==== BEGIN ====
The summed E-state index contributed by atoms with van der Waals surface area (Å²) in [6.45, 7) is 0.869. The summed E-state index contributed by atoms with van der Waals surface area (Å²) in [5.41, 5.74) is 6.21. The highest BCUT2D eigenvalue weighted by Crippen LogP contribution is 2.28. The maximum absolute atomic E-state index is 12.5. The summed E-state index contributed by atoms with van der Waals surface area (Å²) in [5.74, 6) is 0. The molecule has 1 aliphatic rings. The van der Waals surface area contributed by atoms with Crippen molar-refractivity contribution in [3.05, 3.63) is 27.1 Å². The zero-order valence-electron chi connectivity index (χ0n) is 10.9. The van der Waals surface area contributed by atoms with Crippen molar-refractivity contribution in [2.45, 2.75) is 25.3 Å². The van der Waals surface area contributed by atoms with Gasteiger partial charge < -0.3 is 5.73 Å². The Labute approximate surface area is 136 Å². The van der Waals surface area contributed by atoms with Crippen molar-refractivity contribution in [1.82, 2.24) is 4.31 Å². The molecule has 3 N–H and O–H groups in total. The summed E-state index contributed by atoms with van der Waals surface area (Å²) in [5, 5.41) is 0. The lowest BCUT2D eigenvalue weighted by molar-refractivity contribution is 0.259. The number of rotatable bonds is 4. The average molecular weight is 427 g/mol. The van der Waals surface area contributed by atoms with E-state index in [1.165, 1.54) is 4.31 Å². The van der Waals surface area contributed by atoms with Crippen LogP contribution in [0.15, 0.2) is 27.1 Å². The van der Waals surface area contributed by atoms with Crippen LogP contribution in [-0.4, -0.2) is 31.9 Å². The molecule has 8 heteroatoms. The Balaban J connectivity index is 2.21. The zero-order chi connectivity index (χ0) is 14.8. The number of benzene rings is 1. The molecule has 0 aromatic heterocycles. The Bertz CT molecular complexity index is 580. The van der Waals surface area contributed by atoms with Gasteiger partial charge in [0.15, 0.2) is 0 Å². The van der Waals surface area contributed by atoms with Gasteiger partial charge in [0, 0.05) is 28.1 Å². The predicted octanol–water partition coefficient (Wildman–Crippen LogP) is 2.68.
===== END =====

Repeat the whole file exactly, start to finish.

The summed E-state index contributed by atoms with van der Waals surface area (Å²) in [6.45, 7) is 0.869. The summed E-state index contributed by atoms with van der Waals surface area (Å²) in [5.41, 5.74) is 6.21. The highest BCUT2D eigenvalue weighted by Crippen LogP contribution is 2.28. The maximum absolute atomic E-state index is 12.5. The summed E-state index contributed by atoms with van der Waals surface area (Å²) in [5.74, 6) is 0. The molecule has 1 aliphatic rings. The van der Waals surface area contributed by atoms with Crippen molar-refractivity contribution in [3.05, 3.63) is 27.1 Å². The zero-order valence-electron chi connectivity index (χ0n) is 10.9. The van der Waals surface area contributed by atoms with Crippen molar-refractivity contribution in [2.45, 2.75) is 25.3 Å². The van der Waals surface area contributed by atoms with Gasteiger partial charge < -0.3 is 5.73 Å². The Labute approximate surface area is 136 Å². The van der Waals surface area contributed by atoms with Crippen molar-refractivity contribution in [1.82, 2.24) is 4.31 Å². The molecule has 3 N–H and O–H groups in total. The summed E-state index contributed by atoms with van der Waals surface area (Å²) in [5, 5.41) is 0. The lowest BCUT2D eigenvalue weighted by molar-refractivity contribution is 0.259. The number of rotatable bonds is 4. The average molecular weight is 427 g/mol. The van der Waals surface area contributed by atoms with E-state index in [1.165, 1.54) is 4.31 Å². The van der Waals surface area contributed by atoms with Crippen LogP contribution in [0.15, 0.2) is 27.1 Å². The van der Waals surface area contributed by atoms with Crippen LogP contribution in [-0.4, -0.2) is 31.9 Å². The molecule has 8 heteroatoms. The Balaban J connectivity index is 2.21. The zero-order chi connectivity index (χ0) is 14.8. The number of benzene rings is 1. The molecule has 0 aromatic heterocycles. The Bertz CT molecular complexity index is 580. The van der Waals surface area contributed by atoms with Gasteiger partial charge in [0.15, 0.2) is 0 Å². The van der Waals surface area contributed by atoms with Gasteiger partial charge in [0, 0.05) is 28.1 Å². The predicted octanol–water partition coefficient (Wildman–Crippen LogP) is 2.68.